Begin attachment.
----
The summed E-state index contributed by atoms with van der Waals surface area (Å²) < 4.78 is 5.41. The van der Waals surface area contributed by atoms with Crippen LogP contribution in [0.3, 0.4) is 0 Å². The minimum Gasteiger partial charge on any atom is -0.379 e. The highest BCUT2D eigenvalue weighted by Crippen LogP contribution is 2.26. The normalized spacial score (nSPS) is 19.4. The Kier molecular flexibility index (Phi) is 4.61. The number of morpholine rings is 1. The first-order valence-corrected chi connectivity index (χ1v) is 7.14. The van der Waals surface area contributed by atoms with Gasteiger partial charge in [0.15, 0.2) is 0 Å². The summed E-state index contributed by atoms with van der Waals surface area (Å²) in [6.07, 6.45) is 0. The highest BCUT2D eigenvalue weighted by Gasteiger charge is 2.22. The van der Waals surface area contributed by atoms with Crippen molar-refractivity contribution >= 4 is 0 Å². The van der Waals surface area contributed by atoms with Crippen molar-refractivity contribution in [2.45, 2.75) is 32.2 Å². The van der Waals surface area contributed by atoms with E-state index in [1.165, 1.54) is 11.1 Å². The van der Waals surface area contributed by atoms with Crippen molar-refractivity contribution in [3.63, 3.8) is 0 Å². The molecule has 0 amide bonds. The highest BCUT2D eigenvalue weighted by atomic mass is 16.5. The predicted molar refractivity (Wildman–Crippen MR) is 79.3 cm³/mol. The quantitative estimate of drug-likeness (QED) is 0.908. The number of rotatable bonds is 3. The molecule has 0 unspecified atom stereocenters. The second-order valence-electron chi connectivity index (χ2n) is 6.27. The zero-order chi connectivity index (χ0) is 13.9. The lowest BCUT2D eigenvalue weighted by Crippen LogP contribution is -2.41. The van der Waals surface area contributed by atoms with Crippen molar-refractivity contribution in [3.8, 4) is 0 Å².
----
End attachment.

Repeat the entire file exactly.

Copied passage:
The summed E-state index contributed by atoms with van der Waals surface area (Å²) < 4.78 is 5.41. The van der Waals surface area contributed by atoms with Crippen LogP contribution in [0.3, 0.4) is 0 Å². The minimum Gasteiger partial charge on any atom is -0.379 e. The highest BCUT2D eigenvalue weighted by Crippen LogP contribution is 2.26. The normalized spacial score (nSPS) is 19.4. The Kier molecular flexibility index (Phi) is 4.61. The number of morpholine rings is 1. The first-order valence-corrected chi connectivity index (χ1v) is 7.14. The van der Waals surface area contributed by atoms with Gasteiger partial charge in [0.15, 0.2) is 0 Å². The summed E-state index contributed by atoms with van der Waals surface area (Å²) in [6.07, 6.45) is 0. The highest BCUT2D eigenvalue weighted by Gasteiger charge is 2.22. The van der Waals surface area contributed by atoms with Crippen molar-refractivity contribution >= 4 is 0 Å². The van der Waals surface area contributed by atoms with Crippen molar-refractivity contribution in [2.45, 2.75) is 32.2 Å². The van der Waals surface area contributed by atoms with E-state index in [1.165, 1.54) is 11.1 Å². The van der Waals surface area contributed by atoms with Crippen molar-refractivity contribution in [3.63, 3.8) is 0 Å². The molecule has 0 amide bonds. The highest BCUT2D eigenvalue weighted by atomic mass is 16.5. The predicted molar refractivity (Wildman–Crippen MR) is 79.3 cm³/mol. The quantitative estimate of drug-likeness (QED) is 0.908. The number of rotatable bonds is 3. The molecule has 0 unspecified atom stereocenters. The second-order valence-electron chi connectivity index (χ2n) is 6.27. The zero-order chi connectivity index (χ0) is 13.9. The lowest BCUT2D eigenvalue weighted by Crippen LogP contribution is -2.41. The van der Waals surface area contributed by atoms with Crippen molar-refractivity contribution in [3.8, 4) is 0 Å².